Wednesday, October 17, 2012

Assault of Thoughts - 10/17/2012

"Words ought to be a little wild, for they are the assault of thoughts on the unthinking" - JMK

- Posner makes the important point that most (all?) human outcomes are the result of luck - or perhaps a less combustible term is circumstance. A lot of people confuse their circumstances for their personal accomplishments or value. He makes the equally important point that this is not an excuse for complete redistribution. The fact that outcomes are largely a result of circumstance does not overturn the reality of incentives. But these insights should temper our moralizing about things like taxation.

- Alpha Centauri has an Earth-sized planet! The problem is that it is far too hot. I am not deterred. I have every confidence that our AC technology will progress at least as fast as our interstellar travel technology. Colonists just won't be able to take a stroll outside.

- I tentatively recommend this video by Steve Horwitz on gender discrimination. It has all the right points, but he still concludes that wage differentials between men and women "are not the result of discrimination", which is astounding to me. The really critical point comes in at 3:10 where Steve acknowledges that discrimination or any kind of unjust inequality may come in at the level of human captial or occupational choices, and norms about family life. Which is exactly right: when you control for those things the wage disparity largley disappears (estimates of the extent to which it disappears vary, of course), and a lot of the observed wage disparities come in through other channels. Why, after pointing that out at 3:10, you would then say that wage differentials is not the result of discrimination is beyond me. So my tentativeness is really not on the content of the video at all. It's that the presentation is made in a way that I think a lot of people are going to walk away from it thinking that gender discrimination or disparities are not a problem worth worrying about.


  1. Confused about your gripe with Steve's video - I thought it was crystal clear.

    He distinguished between discrimination by employers *given* the choices of prospective employees and the broader notion of discrimination that may influence those choices.

    While these two notions interact, they're clearly distinguishable. In the first case you take an employee's MVP as *given* and ask whether the wage corresponds to it - greater gaps for different types correspond to greater discrimination.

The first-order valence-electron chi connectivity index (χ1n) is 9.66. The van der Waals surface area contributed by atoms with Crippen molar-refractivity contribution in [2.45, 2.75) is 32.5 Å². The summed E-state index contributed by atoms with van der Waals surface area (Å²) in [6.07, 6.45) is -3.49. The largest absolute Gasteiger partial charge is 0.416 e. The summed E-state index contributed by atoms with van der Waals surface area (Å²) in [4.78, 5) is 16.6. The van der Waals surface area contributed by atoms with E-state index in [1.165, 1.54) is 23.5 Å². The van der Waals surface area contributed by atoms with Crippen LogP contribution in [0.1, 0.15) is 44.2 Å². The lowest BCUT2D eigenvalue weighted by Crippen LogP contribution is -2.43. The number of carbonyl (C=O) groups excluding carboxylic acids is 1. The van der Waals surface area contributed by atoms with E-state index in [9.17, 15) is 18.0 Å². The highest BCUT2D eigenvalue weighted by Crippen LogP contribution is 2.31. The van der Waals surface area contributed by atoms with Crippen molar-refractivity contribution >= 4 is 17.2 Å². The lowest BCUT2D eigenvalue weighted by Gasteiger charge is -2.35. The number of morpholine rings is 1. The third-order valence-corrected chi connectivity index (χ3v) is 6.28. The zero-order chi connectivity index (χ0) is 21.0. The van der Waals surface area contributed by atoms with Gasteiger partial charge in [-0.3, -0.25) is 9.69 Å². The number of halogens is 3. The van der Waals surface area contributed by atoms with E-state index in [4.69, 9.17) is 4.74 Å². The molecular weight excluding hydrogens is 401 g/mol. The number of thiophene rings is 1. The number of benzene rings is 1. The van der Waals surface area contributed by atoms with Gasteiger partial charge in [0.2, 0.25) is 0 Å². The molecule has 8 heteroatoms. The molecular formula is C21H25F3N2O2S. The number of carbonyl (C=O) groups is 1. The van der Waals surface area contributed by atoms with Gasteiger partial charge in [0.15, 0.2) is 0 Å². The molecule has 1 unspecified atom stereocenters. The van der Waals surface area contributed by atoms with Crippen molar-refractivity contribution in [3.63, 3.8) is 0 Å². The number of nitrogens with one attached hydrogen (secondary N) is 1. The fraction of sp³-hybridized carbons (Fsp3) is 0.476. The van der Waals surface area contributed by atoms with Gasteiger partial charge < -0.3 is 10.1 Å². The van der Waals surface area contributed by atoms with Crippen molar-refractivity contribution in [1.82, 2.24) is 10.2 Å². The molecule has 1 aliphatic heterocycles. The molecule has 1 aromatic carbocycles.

In the second case you treat a person's MVP as endogenous (often thinking of it over longer periods of time).

    Anyways, when most people talk about gender wage discrimination, they're talking about the first case. And as Steve pointed out, it's not really a problem.

    1. Well I did recommend it after all!

      The blue text is quoted from him, after going through all the points about occupational segregation and human capital investments. It's a poorly chosen way of putting it, and I think it's likely to mislead.

      I anticipate a lot of people are going to walk away from this video thinking "there is no gender discrimination in the labor market". Perhaps I am being pessimistic, but I think that's likely. And what bothers me is there are very specific things about how the information is presented that would lead people to think that. Hopefully I'm just being pessimistic about people.

      I deeply disagree with your second to last sentence.

    2. Being as, according to some, I am Stimulus-Response living tissue robot, I cannot help but comment on the first paragraph.

      The arguments in the article are not internally consistent. He declares that he does not believe in free will, and discusses the "ethical" problem of income disparity.

      Without free will, discussions of 'ethics' are meaningless. I don't "want" to be able to run a half marathon in less than two hours any more than someone else "wants" to be a meth addict, or "wants" to enjoy good wine. Still, for unknowable reasons I spend time running, and someone else doing drugs, and someone else driving hither and yon in search of wine. There is no objective good or bad in any of those if no harm is done.

      So: Why are differences in behavior that result in varying wealth accumulation an ethical problem? I suffer no harm by someone else spending countless hours at some activity that generates a lot of income when I spend few hours at the same activity which generates little income.

      This "no free will" thing is fun to think about, and we robots have been thinking about this very thing since at least as far back as ancient Greece. Sometimes you can gain insights into behavior if you use an S-R, or S-Organism-R model, and people like B.F. Skinner did some neat studies on it. The end game is that we are each a massive network of stimulus response reactions that APPEAR to be free will, but really aren't. I can't prove I'm not living in The Matrix right now, or that I am not a brain in a beaker, or that I have free will. But it sure seems like I have free will. And Occam's Razor is pretty compelling for me on this point.

      Finally, to tie the supposition of no free will to any given robot's prerogative to turn incentive knobs for other robots so that the world will appear to be 'fair' or 'more ethical' to the former robot is utterly preposterous. Why does our condition of not having Free Will have any bearing on a puppet master's empowerment to adjust the S-R equation so that some meat robots must choose between spending their time painting the houses of other meat robots who don't care if their house is not painted or not, or going to jail for tax evasion?


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